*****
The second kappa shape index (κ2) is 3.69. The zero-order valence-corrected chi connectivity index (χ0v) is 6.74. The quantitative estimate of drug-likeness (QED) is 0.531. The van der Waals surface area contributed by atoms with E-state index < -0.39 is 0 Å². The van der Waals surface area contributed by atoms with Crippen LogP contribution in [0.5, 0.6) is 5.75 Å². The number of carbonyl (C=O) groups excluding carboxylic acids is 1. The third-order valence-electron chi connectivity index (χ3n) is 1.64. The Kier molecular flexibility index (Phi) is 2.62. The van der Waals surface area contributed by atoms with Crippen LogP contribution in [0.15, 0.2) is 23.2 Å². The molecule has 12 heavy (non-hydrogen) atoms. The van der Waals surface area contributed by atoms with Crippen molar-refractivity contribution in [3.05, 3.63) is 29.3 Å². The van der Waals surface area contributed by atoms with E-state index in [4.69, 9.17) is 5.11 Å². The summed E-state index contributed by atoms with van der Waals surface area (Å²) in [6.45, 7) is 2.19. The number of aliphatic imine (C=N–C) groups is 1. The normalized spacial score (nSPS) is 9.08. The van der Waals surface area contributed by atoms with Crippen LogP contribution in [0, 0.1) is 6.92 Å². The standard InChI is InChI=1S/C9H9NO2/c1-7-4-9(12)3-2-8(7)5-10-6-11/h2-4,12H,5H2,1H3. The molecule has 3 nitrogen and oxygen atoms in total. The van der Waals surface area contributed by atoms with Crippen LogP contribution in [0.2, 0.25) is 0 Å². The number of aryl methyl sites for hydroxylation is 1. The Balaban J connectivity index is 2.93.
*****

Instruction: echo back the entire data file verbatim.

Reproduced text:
The second kappa shape index (κ2) is 3.69. The zero-order valence-corrected chi connectivity index (χ0v) is 6.74. The quantitative estimate of drug-likeness (QED) is 0.531. The van der Waals surface area contributed by atoms with E-state index < -0.39 is 0 Å². The van der Waals surface area contributed by atoms with Crippen LogP contribution in [0.5, 0.6) is 5.75 Å². The number of carbonyl (C=O) groups excluding carboxylic acids is 1. The third-order valence-electron chi connectivity index (χ3n) is 1.64. The Kier molecular flexibility index (Phi) is 2.62. The van der Waals surface area contributed by atoms with Crippen LogP contribution in [0.15, 0.2) is 23.2 Å². The molecule has 12 heavy (non-hydrogen) atoms. The van der Waals surface area contributed by atoms with Crippen molar-refractivity contribution in [3.05, 3.63) is 29.3 Å². The van der Waals surface area contributed by atoms with E-state index in [4.69, 9.17) is 5.11 Å². The summed E-state index contributed by atoms with van der Waals surface area (Å²) in [6.45, 7) is 2.19. The number of aliphatic imine (C=N–C) groups is 1. The normalized spacial score (nSPS) is 9.08. The van der Waals surface area contributed by atoms with Crippen LogP contribution in [0, 0.1) is 6.92 Å². The standard InChI is InChI=1S/C9H9NO2/c1-7-4-9(12)3-2-8(7)5-10-6-11/h2-4,12H,5H2,1H3. The molecule has 3 nitrogen and oxygen atoms in total. The van der Waals surface area contributed by atoms with Crippen LogP contribution in [0.2, 0.25) is 0 Å². The number of aryl methyl sites for hydroxylation is 1. The Balaban J connectivity index is 2.93.